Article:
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In Procurement, Change Is the Only Constant

What keeps federal procurement officers up at night are the shifting and growing number of regulations that define the process.

What keeps federal procurement officers up at night are the shifting and growing number of regulations that define the process.

Federal procurement officers just can't
seem to catch a break. Collectively, they
are responsible for one of the biggest
spending machines in the world.
The annual federal budget now
surpasses $2.3 trillion and represents
approximately 3,000 separate
appropriations. Even in a mixed
economic environment influenced by
lower tax revenues and ambitious federal
efforts to reduce government waste,
appropriations will continue to grow.

The Government Electronics and
Information Technology Association
estimates that spending for government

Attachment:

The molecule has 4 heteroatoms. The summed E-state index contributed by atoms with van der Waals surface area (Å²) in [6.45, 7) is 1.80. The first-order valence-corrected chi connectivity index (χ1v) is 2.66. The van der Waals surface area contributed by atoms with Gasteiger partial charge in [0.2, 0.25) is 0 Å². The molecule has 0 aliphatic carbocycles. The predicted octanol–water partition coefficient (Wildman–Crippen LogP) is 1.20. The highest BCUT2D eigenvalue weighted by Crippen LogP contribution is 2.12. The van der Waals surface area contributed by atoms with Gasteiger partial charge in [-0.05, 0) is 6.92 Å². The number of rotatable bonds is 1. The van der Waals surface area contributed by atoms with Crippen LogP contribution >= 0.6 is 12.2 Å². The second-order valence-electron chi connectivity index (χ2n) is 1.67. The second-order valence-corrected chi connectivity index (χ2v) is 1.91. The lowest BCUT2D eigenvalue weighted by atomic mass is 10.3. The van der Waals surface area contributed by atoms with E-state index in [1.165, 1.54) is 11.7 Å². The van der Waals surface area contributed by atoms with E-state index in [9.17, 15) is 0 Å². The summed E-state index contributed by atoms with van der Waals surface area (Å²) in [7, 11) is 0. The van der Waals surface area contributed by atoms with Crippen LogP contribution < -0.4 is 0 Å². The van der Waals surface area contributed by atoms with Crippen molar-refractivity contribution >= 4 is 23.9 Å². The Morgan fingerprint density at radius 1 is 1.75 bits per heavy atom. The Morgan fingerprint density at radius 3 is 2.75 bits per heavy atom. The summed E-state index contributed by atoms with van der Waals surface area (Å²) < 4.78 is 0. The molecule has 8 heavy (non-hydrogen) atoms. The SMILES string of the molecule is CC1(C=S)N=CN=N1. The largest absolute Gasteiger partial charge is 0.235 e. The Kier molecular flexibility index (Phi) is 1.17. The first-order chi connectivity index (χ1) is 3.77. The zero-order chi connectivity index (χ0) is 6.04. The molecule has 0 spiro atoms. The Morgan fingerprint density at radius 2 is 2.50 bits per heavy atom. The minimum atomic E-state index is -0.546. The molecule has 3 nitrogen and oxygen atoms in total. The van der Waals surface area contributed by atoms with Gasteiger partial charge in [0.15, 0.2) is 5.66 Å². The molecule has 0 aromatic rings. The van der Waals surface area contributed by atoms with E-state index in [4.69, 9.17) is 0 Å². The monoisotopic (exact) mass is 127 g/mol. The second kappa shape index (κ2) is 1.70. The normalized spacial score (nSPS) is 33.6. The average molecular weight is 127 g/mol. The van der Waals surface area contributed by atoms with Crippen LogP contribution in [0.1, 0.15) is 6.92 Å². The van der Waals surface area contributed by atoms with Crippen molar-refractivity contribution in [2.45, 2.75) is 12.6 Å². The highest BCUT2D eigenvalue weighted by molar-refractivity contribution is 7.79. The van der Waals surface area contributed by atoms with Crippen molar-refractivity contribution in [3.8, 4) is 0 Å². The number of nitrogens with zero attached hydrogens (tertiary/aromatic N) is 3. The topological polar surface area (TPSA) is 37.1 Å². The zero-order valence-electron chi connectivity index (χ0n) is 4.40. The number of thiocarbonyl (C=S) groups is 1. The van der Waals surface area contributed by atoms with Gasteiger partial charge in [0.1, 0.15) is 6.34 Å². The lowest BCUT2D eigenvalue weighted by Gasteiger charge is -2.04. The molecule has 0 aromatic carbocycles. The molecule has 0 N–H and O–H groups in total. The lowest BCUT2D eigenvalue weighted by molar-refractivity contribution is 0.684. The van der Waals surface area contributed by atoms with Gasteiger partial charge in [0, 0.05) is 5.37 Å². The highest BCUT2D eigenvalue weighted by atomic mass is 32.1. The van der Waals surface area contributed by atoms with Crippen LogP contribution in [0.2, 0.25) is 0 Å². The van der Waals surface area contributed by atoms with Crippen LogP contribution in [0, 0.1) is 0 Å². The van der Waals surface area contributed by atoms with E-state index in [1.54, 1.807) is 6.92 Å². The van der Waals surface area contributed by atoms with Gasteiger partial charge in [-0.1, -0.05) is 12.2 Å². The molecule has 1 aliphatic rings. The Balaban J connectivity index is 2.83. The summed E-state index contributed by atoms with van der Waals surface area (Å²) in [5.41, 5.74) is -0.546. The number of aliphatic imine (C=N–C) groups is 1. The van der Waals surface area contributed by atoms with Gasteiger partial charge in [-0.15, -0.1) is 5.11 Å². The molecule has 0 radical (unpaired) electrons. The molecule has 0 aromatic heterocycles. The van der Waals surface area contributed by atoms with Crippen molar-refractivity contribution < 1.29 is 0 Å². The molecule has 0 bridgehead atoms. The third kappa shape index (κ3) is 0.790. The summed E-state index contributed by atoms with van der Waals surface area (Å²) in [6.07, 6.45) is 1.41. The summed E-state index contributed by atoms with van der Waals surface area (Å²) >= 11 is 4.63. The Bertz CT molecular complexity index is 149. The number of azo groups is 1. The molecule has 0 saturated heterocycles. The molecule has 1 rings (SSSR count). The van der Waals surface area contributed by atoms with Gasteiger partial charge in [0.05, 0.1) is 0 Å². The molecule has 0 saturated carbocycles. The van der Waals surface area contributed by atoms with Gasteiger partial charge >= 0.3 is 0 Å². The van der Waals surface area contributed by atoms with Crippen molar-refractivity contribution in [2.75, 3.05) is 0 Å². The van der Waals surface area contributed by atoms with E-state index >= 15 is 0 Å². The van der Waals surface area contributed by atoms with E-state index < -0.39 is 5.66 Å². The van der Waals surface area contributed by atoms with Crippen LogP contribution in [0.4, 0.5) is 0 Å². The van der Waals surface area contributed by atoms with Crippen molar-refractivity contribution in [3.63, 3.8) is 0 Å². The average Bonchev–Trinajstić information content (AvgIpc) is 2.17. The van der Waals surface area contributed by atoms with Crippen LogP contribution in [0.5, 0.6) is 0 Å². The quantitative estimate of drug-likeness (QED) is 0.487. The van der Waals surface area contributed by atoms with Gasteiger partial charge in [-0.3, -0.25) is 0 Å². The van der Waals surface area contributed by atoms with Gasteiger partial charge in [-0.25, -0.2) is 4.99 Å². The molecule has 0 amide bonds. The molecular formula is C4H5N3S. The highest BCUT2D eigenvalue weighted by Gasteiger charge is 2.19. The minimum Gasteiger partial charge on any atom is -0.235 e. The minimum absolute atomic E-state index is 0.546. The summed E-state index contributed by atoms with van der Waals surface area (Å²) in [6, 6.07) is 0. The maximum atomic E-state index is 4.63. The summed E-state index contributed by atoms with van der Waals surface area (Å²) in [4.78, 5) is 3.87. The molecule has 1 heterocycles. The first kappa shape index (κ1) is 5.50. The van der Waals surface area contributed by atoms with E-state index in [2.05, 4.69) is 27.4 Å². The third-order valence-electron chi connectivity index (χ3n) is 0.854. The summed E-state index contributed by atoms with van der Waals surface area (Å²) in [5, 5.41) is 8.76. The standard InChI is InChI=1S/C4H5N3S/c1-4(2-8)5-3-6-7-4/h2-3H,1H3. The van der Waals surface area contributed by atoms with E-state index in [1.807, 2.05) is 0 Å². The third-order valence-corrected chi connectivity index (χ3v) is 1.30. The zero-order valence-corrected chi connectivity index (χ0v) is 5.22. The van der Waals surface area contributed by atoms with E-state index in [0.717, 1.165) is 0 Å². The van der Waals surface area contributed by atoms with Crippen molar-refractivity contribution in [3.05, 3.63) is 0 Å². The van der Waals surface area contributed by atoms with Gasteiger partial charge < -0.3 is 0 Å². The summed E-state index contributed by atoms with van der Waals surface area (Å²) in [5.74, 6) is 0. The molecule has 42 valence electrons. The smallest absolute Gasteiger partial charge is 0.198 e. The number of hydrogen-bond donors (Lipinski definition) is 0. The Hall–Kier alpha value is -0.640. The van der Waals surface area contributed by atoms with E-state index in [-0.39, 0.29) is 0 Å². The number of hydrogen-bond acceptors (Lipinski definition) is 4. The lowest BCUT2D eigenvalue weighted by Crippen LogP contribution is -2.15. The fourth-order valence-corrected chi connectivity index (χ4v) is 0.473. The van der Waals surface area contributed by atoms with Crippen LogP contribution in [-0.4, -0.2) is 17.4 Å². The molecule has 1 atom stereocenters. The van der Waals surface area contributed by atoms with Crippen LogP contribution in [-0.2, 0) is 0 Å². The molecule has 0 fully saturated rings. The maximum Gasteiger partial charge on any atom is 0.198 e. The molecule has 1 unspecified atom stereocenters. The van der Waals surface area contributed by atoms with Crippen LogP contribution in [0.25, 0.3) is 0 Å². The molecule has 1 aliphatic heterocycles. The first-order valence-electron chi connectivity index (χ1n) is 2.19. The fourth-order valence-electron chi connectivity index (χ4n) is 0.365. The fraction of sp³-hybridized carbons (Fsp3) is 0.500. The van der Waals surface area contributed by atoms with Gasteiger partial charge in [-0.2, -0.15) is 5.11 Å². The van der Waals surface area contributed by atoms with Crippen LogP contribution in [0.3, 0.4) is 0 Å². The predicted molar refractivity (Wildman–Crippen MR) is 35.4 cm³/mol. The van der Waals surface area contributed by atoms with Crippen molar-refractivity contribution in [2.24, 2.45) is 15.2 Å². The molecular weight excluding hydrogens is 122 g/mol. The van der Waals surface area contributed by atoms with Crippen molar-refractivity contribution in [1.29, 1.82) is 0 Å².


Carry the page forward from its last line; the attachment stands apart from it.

IT will grow at an average annual rate of
3.6 percent through fiscal year 2010.

Of course, spending money isn't a
challenge for most of us, and people
who do it for a living aren't
daunted by the magnitude of
these numbers.

What keeps them up at
night are the shifting and
growing number of
regulations that define
the federal procurement
process. In the name of
efficiency—and getting
the biggest bang for
each buck—changes
in how things should
be done just keep
coming.

Along with
numerous new
requirements, the
federal government's
procurement community
also finds itself with a host
of technology tools, such as
Web-based procurement
applications and automated
systems, that help create
efficiencies in the acquisition
process. Similarly, new techniques,
such as tying high-cost projects to well-defined business cases, ensure that best
practices from the private and public
sector are embraced by federal
procurement officers.

It's important to remind ourselves
how procurement has changed and what
a complex environment the new rules
have created.

Procurement officers continue to
grapple with three main areas:
performance-based acquisitions, share-in-savings strategies and competitive
sourcing.

Performance-Based Acquisitions

This approach stresses specifying needs